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6/12/24 hr Running Festival - The Report
Monday, 15 July 2013 08:22

Wow.  What an event!


I was awake early (1 am, out of bed at 3:30), nervous (as per my last post), worried that I had bitten off more than I could handle and really concerned about my ability to handle the conditions.  I needn't have worried so!  I had my breakfast of cornflakes and toast (with jam) and some water.  I forgot to have a coffee (I don't know how).  I had a shower, applied body glide in every place I could think of, and dressed in my running gear.  A little foam rollering of my quads, hamstrings and glutes, but not too much.  Liberal mounts of body glide onto my feet, two pairs of socks, and my Kayano shoes.  Another check of facebook to find some other awake nervous souls!


I headed down to the course about 45 minutes ahead of the start time in solid rain.  By the time I arrived, the rain was light, but I still took my umbrella with me.  I wandered past the row of tents, looking for the tent that I was to be sharing with Emma Vaughan and Gabrielle Vaughton.  I was pointed in the right direction, put my bag down, went to see race director and coach, Ben Hockings, said hello to the early volunteers and crew and tried to just enjoy the growing festive atmosphere.  Everyone was concerned about the weather, but resigned to trying to deal with it as best we all could.  It was wonderful to see Beck down there in the dark, along with so many other running buddies.  A last minute pitstop and it was time to start.  I opted to start with my raincoat on as more rain was forecast and I was concerned about getting cold, but really, it's a 2.2 km loop!  Within half a lap, the coat was around my waist.  I was trotting along, chatting to Deb, a workmate of an old friend of mine, Sally Ann (I'd been told to look out for her), and we tried to keep our pace nice and slow.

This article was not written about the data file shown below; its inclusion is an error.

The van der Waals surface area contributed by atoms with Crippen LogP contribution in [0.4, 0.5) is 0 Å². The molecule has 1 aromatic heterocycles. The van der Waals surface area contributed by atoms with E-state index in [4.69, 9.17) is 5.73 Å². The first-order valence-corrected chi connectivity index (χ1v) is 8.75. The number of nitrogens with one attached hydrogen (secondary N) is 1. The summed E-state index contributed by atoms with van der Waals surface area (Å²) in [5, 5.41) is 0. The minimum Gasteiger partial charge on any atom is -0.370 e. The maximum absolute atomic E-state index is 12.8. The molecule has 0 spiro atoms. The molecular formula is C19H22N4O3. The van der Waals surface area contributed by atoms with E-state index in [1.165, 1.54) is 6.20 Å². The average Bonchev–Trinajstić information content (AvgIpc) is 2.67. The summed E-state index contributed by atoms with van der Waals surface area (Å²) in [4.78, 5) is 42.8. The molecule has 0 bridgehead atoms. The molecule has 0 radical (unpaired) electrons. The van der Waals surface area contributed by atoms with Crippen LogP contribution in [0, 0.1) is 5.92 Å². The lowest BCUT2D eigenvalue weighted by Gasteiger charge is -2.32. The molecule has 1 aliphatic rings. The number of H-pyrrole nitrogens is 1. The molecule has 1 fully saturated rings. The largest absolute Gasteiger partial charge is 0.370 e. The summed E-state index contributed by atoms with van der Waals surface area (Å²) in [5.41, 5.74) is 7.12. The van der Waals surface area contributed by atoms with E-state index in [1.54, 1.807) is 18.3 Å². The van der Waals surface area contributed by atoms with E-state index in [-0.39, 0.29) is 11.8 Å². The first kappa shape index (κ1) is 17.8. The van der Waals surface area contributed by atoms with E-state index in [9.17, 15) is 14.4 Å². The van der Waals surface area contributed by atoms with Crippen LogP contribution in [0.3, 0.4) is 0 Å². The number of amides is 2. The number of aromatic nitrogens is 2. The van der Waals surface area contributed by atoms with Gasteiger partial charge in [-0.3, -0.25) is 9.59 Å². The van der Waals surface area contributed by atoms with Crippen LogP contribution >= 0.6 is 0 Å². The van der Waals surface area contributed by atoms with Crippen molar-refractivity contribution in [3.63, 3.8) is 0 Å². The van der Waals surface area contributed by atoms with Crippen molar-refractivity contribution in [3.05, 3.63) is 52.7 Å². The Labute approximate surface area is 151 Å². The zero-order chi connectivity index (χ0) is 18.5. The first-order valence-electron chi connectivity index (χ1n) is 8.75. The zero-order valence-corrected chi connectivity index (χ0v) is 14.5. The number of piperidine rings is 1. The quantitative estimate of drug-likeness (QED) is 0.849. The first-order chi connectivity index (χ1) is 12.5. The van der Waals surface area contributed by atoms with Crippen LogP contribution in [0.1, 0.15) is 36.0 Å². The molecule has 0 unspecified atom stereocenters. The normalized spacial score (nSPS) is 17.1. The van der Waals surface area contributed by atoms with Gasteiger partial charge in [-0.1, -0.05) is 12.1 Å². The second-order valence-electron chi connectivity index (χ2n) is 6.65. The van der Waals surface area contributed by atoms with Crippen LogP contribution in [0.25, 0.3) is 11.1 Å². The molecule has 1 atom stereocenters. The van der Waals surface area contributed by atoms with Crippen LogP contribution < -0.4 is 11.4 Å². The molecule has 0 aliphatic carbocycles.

To get to 100km in the 12 hours, I needed to average 7:11 minutes per km.  It is tricky to run that slow.  Most of my long runs, I was trying to run as slow as 6:00 per km, but even so I would drift towards 5:40 most of the time.  Sometimes an early recovery run, especially on a Wednesday after Tuesday night sprints, would see me plodding at 6:22 pace in the first km or two.  I was keen to run low 6:00 pace for the first few hours nonetheless, to achieve a bit of a buffer for things like toilet stops, or if I would need to change shoes or clothes at any point.  On my second lap, my sister, Erica, appeared out of the darkness.  She ran 35 minutes last week - her longest ever run, and has often said she can't run further than 20 minutes.  I had usually replied with 'you must be trying to go too fast', but she didn't think so.  Well, she did amazing things on Saturday.  We fell into a rhythm, she was cheered at the start area as my number was recorded and she racked up 5 laps with me for a total of about 12 km.  Just after she left, my son and niece ran over and did a couple more laps with me.  They only did a couple as they hadn't had breakfast yet, and were excited to get on with the rest of their day.  They weren't the only 10 year olds out there, however.  There was a 10 year old competitor in the 6 hr run, whose mother was running the 12 hr, and her dad was in the 24 hr.  She managed to cover 42km in her 6 hours, running most of the first 2 hours and walking most of the last 4 hours, but always moving.  And chatting!